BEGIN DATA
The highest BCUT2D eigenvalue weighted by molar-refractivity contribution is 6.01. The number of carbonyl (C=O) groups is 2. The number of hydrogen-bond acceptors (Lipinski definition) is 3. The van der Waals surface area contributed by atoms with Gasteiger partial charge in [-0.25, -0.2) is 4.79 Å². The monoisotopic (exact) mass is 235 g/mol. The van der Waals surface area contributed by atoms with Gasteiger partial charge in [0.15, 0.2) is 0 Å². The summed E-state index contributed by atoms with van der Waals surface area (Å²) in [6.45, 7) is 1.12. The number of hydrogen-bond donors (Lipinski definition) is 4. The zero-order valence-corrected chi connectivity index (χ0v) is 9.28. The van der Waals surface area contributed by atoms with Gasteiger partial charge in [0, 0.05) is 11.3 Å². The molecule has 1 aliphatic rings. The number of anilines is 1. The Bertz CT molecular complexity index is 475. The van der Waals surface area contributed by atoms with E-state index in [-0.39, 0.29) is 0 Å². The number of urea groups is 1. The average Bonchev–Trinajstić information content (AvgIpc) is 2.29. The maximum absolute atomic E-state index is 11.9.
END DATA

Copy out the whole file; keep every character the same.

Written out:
The highest BCUT2D eigenvalue weighted by molar-refractivity contribution is 6.01. The number of carbonyl (C=O) groups is 2. The number of hydrogen-bond acceptors (Lipinski definition) is 3. The van der Waals surface area contributed by atoms with Gasteiger partial charge in [-0.25, -0.2) is 4.79 Å². The monoisotopic (exact) mass is 235 g/mol. The van der Waals surface area contributed by atoms with Gasteiger partial charge in [0.15, 0.2) is 0 Å². The summed E-state index contributed by atoms with van der Waals surface area (Å²) in [6.45, 7) is 1.12. The number of hydrogen-bond donors (Lipinski definition) is 4. The zero-order valence-corrected chi connectivity index (χ0v) is 9.28. The van der Waals surface area contributed by atoms with Gasteiger partial charge in [0, 0.05) is 11.3 Å². The molecule has 1 aliphatic rings. The number of anilines is 1. The Bertz CT molecular complexity index is 475. The van der Waals surface area contributed by atoms with E-state index in [-0.39, 0.29) is 0 Å². The number of urea groups is 1. The average Bonchev–Trinajstić information content (AvgIpc) is 2.29. The maximum absolute atomic E-state index is 11.9.